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Plundering Appalachia: The Tragedy of Mountaintop Removal Coal Mining

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  • Posted March 21, 2010

    Disturbing - Because it's supposed to be

    This is not an easy book to look through, or read, not when you realize that an entire people, an entire culture, an entire way of life, is being systematically and deliberately destroyed in the name of quick corporate profit - and that it is happening in the United States of America, in collusion with the regulatory agencies that are supposed to protect our land, air and water for future generations.

    I am not a rabid environmentalist - I do not condone blowing up draglines or lying down on haul roads to block coal trucks - but Plundering Appalachia hammers home the point in a brutally direct fashion that an entire region of our country is being turned into a National Energy Sacrifice Zone. It's cheaper and quicker to get at the coal by blasting off the tops of the oldest mountains on the continent and shoving them into the adjacent valleys ... never mind that the coal companies are violating almost every state and federal environmental law on the books with mountaintop removal coal mining (and the West Virginia Department of Environmental Protection openly admits that if it refused to renew mining permits for coal companies that had outstanding pollution violations, NO mining would take place at all, so it keeps doing it!).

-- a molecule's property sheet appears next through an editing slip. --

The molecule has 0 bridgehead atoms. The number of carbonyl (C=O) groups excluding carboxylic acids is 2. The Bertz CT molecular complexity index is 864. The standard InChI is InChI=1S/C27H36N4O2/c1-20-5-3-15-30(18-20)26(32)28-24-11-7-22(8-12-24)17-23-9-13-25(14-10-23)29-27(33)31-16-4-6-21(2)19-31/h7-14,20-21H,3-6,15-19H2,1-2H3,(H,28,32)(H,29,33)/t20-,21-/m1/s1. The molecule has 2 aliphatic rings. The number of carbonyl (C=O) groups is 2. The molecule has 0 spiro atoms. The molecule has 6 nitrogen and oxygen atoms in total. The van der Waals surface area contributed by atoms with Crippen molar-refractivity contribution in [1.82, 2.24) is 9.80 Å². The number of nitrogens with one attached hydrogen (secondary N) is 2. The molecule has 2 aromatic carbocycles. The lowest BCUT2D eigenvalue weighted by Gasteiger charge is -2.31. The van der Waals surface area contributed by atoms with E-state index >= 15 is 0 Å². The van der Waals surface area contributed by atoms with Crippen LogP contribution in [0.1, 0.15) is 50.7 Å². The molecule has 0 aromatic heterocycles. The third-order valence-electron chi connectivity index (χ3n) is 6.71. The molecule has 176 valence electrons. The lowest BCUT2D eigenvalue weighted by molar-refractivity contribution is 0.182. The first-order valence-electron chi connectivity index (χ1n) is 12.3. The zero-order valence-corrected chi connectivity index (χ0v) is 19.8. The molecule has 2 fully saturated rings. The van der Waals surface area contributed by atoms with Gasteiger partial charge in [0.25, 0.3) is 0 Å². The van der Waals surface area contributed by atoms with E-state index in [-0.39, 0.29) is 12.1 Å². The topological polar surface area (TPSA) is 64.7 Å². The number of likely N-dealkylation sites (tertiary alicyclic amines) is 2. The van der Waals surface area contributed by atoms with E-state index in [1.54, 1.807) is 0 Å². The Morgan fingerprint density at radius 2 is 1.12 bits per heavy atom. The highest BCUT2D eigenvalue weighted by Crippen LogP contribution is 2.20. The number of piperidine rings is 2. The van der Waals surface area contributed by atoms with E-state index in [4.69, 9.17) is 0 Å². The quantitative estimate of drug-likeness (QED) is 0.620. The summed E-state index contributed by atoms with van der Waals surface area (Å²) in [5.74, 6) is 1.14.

The cost of this "cheap energy" to the people who live in Appalachia is horrific - orange water in their creeks, black water coming out of their bathroom faucets; toxic dust inside and outside their houses; blasts from the mines so strong they crack foundations; shortened life spans; tremendous floods where none ever occurred before because the mountaintop removal mining strips bare all the vegetation; entire valleys and towns that are slowly consumed by the relentless march of the draglines and the bulldozers ... the list goes on. Think of it this way - every time you flick on a light switch, another mountain in West Virginia gets blown up.

    Yes, America needs electricity to maintain its standard of living. But after reading Plundering Appalachia, any rational person should think the cost of getting it through mountaintop removal mining is too high.

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